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Discussion Starter · #1 ·
Hi Everyone,
I'm sure this has been discussed many times throughout the forums, but I can't quite seem to find the information I am looking for.

I just recently purchased a new 8.0Ah Bumblebee Battery for my insight, but the SOC seems to constantly operate below the halfway mark (usually around 40% on the OBDII C&C). I have even tried driving on the freeway in 4th gear in an effort to charge the battery, as well as grid charging it. It will register a full charge but the level will drop fairly quickly to around 40% after a few 2nd and 3rd gear pulls (while still staying above 140v rest voltage). It also has a difficult time getting above 50% if I drive conservatively and maximize regen while minimizing assist. The interesting thing is I will find the Ah in will exceed the Ah out by a couple Ah when I drive conservatively. The battery voltage also rests pretty high (around 160) and will drop to around (140) while pulling max assist, so to me this would indicate a near full battery pack even though the dash seems to think the battery is half charged.

So what gives? Do we have an Idea on how the factory computer calculates SOC? Is it looking for a rapid change in voltage or some other indicator that doesn't show up easily on a larger pack? Or is it calculating Ah and I am just too heavy footed? What are the indicators that I could read for a charged NiMih pack with the OBDII C&C (other than the SOC). I keep expecting it to do a positive recal but it's only done that a few times.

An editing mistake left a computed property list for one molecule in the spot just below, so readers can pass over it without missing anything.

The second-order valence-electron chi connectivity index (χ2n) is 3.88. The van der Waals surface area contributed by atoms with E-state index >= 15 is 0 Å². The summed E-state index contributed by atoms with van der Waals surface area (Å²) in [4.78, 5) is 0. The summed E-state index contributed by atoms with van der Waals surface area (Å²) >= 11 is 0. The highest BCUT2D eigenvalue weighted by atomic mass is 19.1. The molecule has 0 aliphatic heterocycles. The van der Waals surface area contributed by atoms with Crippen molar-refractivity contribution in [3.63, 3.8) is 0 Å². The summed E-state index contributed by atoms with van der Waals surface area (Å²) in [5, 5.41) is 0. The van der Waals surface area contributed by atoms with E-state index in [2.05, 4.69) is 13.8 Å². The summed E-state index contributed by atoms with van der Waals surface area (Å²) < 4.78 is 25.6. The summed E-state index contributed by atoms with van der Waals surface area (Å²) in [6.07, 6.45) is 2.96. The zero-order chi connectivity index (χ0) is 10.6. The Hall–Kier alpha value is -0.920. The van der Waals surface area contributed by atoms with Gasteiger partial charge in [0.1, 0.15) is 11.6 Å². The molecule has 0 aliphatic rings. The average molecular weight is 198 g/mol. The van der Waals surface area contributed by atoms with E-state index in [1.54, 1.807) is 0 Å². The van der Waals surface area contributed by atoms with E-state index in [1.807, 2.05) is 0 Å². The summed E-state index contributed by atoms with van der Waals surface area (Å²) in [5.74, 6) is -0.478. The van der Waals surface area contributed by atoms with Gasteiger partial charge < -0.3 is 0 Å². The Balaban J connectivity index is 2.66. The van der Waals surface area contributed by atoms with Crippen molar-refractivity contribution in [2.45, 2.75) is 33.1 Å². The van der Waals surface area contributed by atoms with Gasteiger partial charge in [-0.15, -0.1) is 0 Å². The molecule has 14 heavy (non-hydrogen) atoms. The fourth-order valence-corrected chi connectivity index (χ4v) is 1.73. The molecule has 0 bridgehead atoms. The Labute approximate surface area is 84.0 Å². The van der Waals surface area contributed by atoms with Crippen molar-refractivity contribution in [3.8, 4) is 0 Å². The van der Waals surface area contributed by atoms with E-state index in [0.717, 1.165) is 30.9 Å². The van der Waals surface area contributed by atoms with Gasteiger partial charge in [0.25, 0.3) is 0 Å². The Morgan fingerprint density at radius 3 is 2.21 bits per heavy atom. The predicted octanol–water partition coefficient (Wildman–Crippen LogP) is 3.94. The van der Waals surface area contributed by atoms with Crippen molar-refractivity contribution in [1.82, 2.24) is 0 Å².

I'd like to figure this out as I am losing MPG with the car constantly background charging the pack, and I would like to maximize the service life of my new pack; and having the pack constantly being charged if it is nearly full, or operate in a narrow range of charge does not seem healthy. If I could determine the SOC myself I'd reset it with the OBD C&C; But I don't like the idea of the car draining the battery if my new SOC is wrong.
 

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Sometimes I think the SOC has a mind of it's own. I've seen unexpected actions and I've said...NO WAY. Install a CARD (CALPOD) switch and reap it's rewards. IMHO
 

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It is also possible that there is a weak cell in the pack which is causing the BCM to treat it like an aged, reduced capacity pack. However, Peter has had more experience than I with the aftermarket cells and a BCM issue may be possible but seems unlikely.

The car should not behave any differently with 8.0 Ah cells (except be able to provide assist longe from a full state).

Unfortunately the car provides nothing more than what you already have to determine this. I would contact Eli, as it would be best for him to suggest diagnostics that can be performed (I can't think of any simple ones that can pinpoint the issue.)
 

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Discussion Starter · #5 ·